Presentation on theme: "Trainee Assessment Behavioural attitudes and professionalism."— Presentation transcript:
Trainee Assessment Behavioural attitudes and professionalism
What do we learn about trainee: Information Input Daily reviews of notes/ debriefs Tutorial discussions, CBDs, COTs, videos, observed consulting, role plays Prescribing, referrals, clinical audit, case reviews, SEAs PSQs, complaints, informal feedback Colleagues, staff, MSFs, observed behaviours, time keeping, sickness e-Portfolio logs, reflections, detail, insights
Why trainees don’t make progress Low starting point – poor foundation, not met foundation standards: communication, clinical knowledge skills and experience. Failure to build on and progress during GP training due to: – External pressures – long travel times, external pressures/ commitments, stress, illness – Low value/priority attached to learning. Not self directed learner. – Unable to overcome/improve specific/more global issues: communication/ knowledge base/ application of knowledge/ attitudinal issues.
Formative assessment of issues Before they arrive – progress within e- portfolio, exams taken, Early in attachment- informally assess their starting point in four areas: – Communication skills – Knowledge base – GP curriculum – Application of knowledge to clinical situations – Attitudes
Formative assessment tools Traditionally.. – COTs, observed, videos, knowledge tests/ self assessments – Manchester self assessment, nPEP, etc, debriefs, feedback tools and use of e-portfolio Other areas – Managing attitudinal/ workplace issues – What to do with a trainee who doesn’t accept feedback/ wont do videos.
Professional attitudes Altruism (giving priority to patient interests rather than self-interests); accountability (being answerable to patients, society and profession) Excellence (conscientious effort to perform beyond ordinary expectation) Commitment to life-long learning
Professional attitudes Duty (free acceptance of commitment to service – i.e. undergoing inconvenience to achieve a high standard of patient care) Honour and integrity (being fair, truthful, straightforward, and keeping to one’s word) Respect for others (respect for patients and families, colleagues, other healthcare professionals, and students and trainees).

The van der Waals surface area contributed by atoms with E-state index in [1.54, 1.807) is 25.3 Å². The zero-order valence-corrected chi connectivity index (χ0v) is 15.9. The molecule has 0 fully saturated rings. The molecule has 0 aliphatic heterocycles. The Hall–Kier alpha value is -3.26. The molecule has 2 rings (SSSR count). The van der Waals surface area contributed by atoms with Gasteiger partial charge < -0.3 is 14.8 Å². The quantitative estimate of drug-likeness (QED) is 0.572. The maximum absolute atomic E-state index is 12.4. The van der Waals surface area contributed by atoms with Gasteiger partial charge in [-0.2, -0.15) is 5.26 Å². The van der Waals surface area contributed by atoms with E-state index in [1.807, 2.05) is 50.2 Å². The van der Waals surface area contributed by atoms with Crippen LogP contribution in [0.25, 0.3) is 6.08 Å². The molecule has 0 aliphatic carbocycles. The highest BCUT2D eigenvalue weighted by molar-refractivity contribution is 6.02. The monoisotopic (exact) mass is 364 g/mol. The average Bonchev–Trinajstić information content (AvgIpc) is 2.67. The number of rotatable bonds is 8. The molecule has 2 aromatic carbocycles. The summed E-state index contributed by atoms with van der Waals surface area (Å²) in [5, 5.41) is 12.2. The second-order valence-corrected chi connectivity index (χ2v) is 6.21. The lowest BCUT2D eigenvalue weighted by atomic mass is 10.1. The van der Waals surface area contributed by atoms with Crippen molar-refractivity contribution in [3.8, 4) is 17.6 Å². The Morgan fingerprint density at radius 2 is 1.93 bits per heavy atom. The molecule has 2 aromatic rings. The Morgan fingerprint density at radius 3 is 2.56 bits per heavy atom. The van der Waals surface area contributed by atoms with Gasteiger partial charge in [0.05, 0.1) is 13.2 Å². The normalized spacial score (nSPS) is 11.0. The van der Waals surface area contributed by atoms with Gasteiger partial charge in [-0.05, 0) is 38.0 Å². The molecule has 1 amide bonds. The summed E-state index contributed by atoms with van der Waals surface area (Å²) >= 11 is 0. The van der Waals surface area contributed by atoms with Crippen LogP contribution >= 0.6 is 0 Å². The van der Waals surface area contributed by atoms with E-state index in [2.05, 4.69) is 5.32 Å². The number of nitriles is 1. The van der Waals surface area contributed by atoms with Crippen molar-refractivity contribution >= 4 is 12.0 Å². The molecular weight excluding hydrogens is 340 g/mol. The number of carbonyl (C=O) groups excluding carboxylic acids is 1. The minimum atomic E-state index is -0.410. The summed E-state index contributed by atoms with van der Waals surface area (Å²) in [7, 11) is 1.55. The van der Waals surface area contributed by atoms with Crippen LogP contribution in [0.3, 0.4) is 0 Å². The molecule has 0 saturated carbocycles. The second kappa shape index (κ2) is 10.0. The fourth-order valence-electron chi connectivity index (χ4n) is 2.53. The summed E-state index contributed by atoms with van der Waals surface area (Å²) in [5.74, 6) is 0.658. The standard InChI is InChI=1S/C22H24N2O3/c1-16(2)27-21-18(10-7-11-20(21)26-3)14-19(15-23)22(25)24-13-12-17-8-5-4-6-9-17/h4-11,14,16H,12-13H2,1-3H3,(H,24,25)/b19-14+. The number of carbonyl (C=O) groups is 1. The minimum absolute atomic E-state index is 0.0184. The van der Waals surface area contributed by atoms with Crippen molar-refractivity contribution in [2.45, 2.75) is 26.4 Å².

Detecting un-professional behaviour Seven broad categories of ‘signs and symptoms’ Abuse of power Greed Misrepresentation Fraud Impairment Lack of conscientiousness Conflicts of interest ·
Abuse of power abuse while interacting with patients and colleagues bias and sexual harassment breach of confidentiality
Arrogance -Offensive display of superiority and self- importance -Can be subtle/ missed in mild/ situational cases
Greed When money becomes the driving force Not common in GP trainees Beware trainee who is doing lots of locum shifts in A&E/ hospital at weekends and evenings
Misrepresentation Lying, which is consciously failing to tell the truth – ie also includes lies by omission You may need to look for objective evidence that disproves the lie.
Fraud Conscious misrepresentation of material fact with the intent to mislead, usually for personal gain. May include stealing from the practice e.g. equipment.
Impairment Any disability that may prevent the physician from discharging his/her duties. In this context this is where this is self induced and/or undisclosed e.g. impairment due to drug or alcohol misuse, untreated bipolar affective disorder, not declaring an infectious illness without taking precautions, etc.
Lack of Conscientiousness Failure to fulfil basic professional responsibilities, e.g. timely referrals and managing workload/ paperwork/ path results to the extent that this does/ could compromise patient care.
Conflicts of interest Self- promotion/advertising Unethical collaboration with industry Less common in trainees
Acceptance of gifts; and misuse of services Inappropriate treatments